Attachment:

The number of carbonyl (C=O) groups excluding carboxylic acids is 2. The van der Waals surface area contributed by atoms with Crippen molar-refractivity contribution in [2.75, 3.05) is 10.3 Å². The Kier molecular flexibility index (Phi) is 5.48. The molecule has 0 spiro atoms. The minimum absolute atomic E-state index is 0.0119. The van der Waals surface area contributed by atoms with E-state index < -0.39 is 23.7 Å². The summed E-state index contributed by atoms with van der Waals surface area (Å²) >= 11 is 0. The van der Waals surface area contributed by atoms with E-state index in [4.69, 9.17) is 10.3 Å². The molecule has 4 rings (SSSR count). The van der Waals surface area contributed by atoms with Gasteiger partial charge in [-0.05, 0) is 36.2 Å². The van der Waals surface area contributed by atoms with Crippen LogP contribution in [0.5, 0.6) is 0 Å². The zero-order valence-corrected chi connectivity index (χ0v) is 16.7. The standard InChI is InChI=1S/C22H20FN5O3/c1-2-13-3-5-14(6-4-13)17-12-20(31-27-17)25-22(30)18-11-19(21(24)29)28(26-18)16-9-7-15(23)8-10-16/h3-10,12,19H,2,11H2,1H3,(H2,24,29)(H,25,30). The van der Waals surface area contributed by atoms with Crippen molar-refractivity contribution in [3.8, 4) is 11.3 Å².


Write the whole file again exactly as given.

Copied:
The number of carbonyl (C=O) groups excluding carboxylic acids is 2. The van der Waals surface area contributed by atoms with Crippen molar-refractivity contribution in [2.75, 3.05) is 10.3 Å². The Kier molecular flexibility index (Phi) is 5.48. The molecule has 0 spiro atoms. The minimum absolute atomic E-state index is 0.0119. The van der Waals surface area contributed by atoms with E-state index < -0.39 is 23.7 Å². The summed E-state index contributed by atoms with van der Waals surface area (Å²) >= 11 is 0. The van der Waals surface area contributed by atoms with E-state index in [4.69, 9.17) is 10.3 Å². The molecule has 4 rings (SSSR count). The van der Waals surface area contributed by atoms with Gasteiger partial charge in [-0.05, 0) is 36.2 Å². The van der Waals surface area contributed by atoms with Crippen LogP contribution in [0.5, 0.6) is 0 Å². The zero-order valence-corrected chi connectivity index (χ0v) is 16.7. The standard InChI is InChI=1S/C22H20FN5O3/c1-2-13-3-5-14(6-4-13)17-12-20(31-27-17)25-22(30)18-11-19(21(24)29)28(26-18)16-9-7-15(23)8-10-16/h3-10,12,19H,2,11H2,1H3,(H2,24,29)(H,25,30). The van der Waals surface area contributed by atoms with Crippen molar-refractivity contribution in [3.8, 4) is 11.3 Å².